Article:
Topic: What is the most inspiring, romantic, or dangerous setting you ever come across while reading or imagined while writing? Do you have a preference for a certain time and place for a story?
Wow! This is a difficult one because it covers a lot of emotional ground.
There’s a book called The Memory of Love written by Aminatta Forno. It’s set in Sierra Leone after the civil war and I could, with hand on heart, say it includes the most inspiring, most romantic and most dangerous settings I’ve read about. The three main protagonists are the local villain, the visiting UK psychiatrist and the young local hospital doctor.
It’s inspiring because it shows how normality returns to domestic and political life after even the traumas of civil war. And it’s set under huge African skies with endless beaches, too.
It’s romantic because the love between man and woman is central to the story. And because, for one half of one of the couples, the African experience is what tips him into the romance.
It’s dangerous because the possibility of war and outrages, betrayals and acts of superhuman kindness go on forever. And the truth has not always come out in everyday life.
So, the short answer is Sierra Leone.
Part Two: Do you have a preference for a certain time and place for a story?
When I’m writing the story and it’s novel length, then yes, I do. That would be nineteenth century Edinburgh or London. It would be after the Napoleonic wars are over and probably just post Regency, although still with the Georgians in the person of George Fourth.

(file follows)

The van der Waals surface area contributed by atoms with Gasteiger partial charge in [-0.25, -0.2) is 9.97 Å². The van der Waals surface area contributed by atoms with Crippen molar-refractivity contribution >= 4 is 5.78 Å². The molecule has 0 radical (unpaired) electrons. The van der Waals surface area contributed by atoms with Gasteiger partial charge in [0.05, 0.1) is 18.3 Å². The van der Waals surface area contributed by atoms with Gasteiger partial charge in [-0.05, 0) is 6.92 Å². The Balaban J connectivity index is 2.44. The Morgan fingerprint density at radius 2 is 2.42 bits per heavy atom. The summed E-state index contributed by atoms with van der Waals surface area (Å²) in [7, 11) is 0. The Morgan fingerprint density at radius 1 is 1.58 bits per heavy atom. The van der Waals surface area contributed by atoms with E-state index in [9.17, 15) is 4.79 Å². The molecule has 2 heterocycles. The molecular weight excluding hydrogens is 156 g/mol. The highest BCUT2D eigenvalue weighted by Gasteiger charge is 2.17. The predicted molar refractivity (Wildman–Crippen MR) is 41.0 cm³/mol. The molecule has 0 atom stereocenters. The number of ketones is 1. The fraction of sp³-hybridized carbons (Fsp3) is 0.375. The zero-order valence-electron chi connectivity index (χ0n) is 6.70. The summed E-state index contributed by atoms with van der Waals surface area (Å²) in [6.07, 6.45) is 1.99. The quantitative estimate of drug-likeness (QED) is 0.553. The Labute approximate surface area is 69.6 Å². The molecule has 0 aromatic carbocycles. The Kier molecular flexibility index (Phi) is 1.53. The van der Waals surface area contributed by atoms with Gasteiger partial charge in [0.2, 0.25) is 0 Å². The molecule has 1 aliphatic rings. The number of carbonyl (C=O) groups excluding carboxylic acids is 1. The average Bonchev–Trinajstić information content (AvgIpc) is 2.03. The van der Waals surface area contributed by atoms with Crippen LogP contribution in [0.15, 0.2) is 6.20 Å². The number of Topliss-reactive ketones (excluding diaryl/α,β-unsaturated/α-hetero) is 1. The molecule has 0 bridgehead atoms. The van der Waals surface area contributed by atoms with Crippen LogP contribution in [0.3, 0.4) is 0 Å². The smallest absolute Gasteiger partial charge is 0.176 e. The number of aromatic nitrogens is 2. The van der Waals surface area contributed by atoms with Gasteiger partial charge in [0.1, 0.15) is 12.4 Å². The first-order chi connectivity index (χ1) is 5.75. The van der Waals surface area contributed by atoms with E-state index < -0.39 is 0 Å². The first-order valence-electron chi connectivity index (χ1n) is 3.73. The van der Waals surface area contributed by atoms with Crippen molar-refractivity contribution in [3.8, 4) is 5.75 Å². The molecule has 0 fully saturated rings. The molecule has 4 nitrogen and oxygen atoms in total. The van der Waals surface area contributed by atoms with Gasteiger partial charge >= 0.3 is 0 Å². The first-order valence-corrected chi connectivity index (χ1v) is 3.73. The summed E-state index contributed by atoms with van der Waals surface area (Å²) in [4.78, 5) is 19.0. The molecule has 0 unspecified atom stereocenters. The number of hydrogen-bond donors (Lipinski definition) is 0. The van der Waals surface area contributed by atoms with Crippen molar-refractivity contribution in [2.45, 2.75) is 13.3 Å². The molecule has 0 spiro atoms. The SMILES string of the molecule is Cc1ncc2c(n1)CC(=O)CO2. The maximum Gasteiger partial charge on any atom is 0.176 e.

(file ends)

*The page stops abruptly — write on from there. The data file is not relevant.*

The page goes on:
I enjoy that moment when English becomes modern. I studied Anglo Saxon and Middle English as part of my degree and when you get to Jane Austen, there’s a sigh of relief. No more looking up every second spelling in the dictionary or fretting over the grammar.
In terms of place, I love the architecture of Edinburgh, where I live, and London where I am able to visit. I would like to write about Bath, too, but I’ve only been once and that was to buy a wedding present, so I don’t feel I know it well enough. However, I am hoping to include some Scottish country towns in future projects.
When I’m reading, then I’m open to different times and places. I read a lot of historical fiction, but through the good offices of my Book Group, a lot of modern writing, too. The Memory of Love, for instance, was a book group read.
There are other bloggers involved in this topic and you may follow on by clicking Diane Bator’s link or reach any of them from the links below:
* Lynn Crain at http://lynncrain.blogspot.co.at/
* Anne Stenhouse at https://annestenhousenovelist.wordpress.com
* Diane Bator at http://dbator.blogspot.ca
* Geeta Kakade at http://geetakakade.blogspot.com/
* Connie Vines at http://connievines.blogspot.com/
* Marci Baun http://www.marcibaun.com/
* Beverley Bateman at http://beverleybateman.blogspot.ca/
* Ginger Simpson at http://mizging.blogspot.com
* Margaret Fieland at http://margaretfieland.com/my_blog
* Fiona McGier at http://www.fionamcgier.com
* Rhobin Courtright at http://rhobinleecourtright.com
* Heidi Thomas http://heidiwriter.wordpress.com